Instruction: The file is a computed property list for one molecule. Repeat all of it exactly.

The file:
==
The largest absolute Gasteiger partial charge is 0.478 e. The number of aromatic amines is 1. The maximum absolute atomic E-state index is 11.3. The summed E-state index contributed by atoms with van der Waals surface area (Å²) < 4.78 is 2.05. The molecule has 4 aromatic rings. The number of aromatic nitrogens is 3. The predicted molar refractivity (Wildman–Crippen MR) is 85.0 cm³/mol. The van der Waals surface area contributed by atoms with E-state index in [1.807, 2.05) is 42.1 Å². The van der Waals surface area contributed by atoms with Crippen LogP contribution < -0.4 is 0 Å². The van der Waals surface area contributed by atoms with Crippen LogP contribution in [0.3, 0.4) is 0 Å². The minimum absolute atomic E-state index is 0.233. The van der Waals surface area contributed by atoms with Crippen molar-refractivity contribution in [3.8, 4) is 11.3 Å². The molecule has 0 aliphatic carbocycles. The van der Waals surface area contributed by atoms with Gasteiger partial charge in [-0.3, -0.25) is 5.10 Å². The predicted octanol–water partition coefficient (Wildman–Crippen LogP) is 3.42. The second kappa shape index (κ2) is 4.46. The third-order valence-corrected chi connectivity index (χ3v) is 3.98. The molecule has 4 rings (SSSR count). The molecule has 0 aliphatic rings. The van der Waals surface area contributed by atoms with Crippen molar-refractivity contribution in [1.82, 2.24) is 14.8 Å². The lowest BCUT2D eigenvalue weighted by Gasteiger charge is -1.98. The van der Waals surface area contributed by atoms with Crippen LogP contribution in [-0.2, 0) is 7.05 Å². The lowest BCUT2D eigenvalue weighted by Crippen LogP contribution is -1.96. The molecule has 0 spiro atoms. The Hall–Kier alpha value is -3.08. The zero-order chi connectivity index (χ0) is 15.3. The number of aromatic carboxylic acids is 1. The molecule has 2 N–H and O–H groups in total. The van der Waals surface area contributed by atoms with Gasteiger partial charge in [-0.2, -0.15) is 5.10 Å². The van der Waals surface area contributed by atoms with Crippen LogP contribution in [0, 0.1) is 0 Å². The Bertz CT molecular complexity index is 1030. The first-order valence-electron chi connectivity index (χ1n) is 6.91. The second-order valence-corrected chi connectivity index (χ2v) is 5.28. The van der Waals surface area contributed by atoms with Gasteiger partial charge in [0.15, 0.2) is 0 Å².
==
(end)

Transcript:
The largest absolute Gasteiger partial charge is 0.478 e. The number of aromatic amines is 1. The maximum absolute atomic E-state index is 11.3. The summed E-state index contributed by atoms with van der Waals surface area (Å²) < 4.78 is 2.05. The molecule has 4 aromatic rings. The number of aromatic nitrogens is 3. The predicted molar refractivity (Wildman–Crippen MR) is 85.0 cm³/mol. The van der Waals surface area contributed by atoms with E-state index in [1.807, 2.05) is 42.1 Å². The van der Waals surface area contributed by atoms with Crippen LogP contribution < -0.4 is 0 Å². The van der Waals surface area contributed by atoms with Crippen LogP contribution in [0.3, 0.4) is 0 Å². The minimum absolute atomic E-state index is 0.233. The van der Waals surface area contributed by atoms with Crippen molar-refractivity contribution in [3.8, 4) is 11.3 Å². The molecule has 0 aliphatic carbocycles. The van der Waals surface area contributed by atoms with Gasteiger partial charge in [-0.3, -0.25) is 5.10 Å². The predicted octanol–water partition coefficient (Wildman–Crippen LogP) is 3.42. The second kappa shape index (κ2) is 4.46. The third-order valence-corrected chi connectivity index (χ3v) is 3.98. The molecule has 4 rings (SSSR count). The molecule has 0 aliphatic rings. The van der Waals surface area contributed by atoms with Crippen molar-refractivity contribution in [1.82, 2.24) is 14.8 Å². The lowest BCUT2D eigenvalue weighted by Gasteiger charge is -1.98. The van der Waals surface area contributed by atoms with Crippen LogP contribution in [-0.2, 0) is 7.05 Å². The lowest BCUT2D eigenvalue weighted by Crippen LogP contribution is -1.96. The molecule has 0 spiro atoms. The Hall–Kier alpha value is -3.08. The zero-order chi connectivity index (χ0) is 15.3. The number of aromatic carboxylic acids is 1. The molecule has 2 N–H and O–H groups in total. The van der Waals surface area contributed by atoms with Gasteiger partial charge in [-0.2, -0.15) is 5.10 Å². The van der Waals surface area contributed by atoms with Crippen LogP contribution in [0, 0.1) is 0 Å². The Bertz CT molecular complexity index is 1030. The first-order valence-electron chi connectivity index (χ1n) is 6.91. The second-order valence-corrected chi connectivity index (χ2v) is 5.28. The van der Waals surface area contributed by atoms with Gasteiger partial charge in [0.15, 0.2) is 0 Å².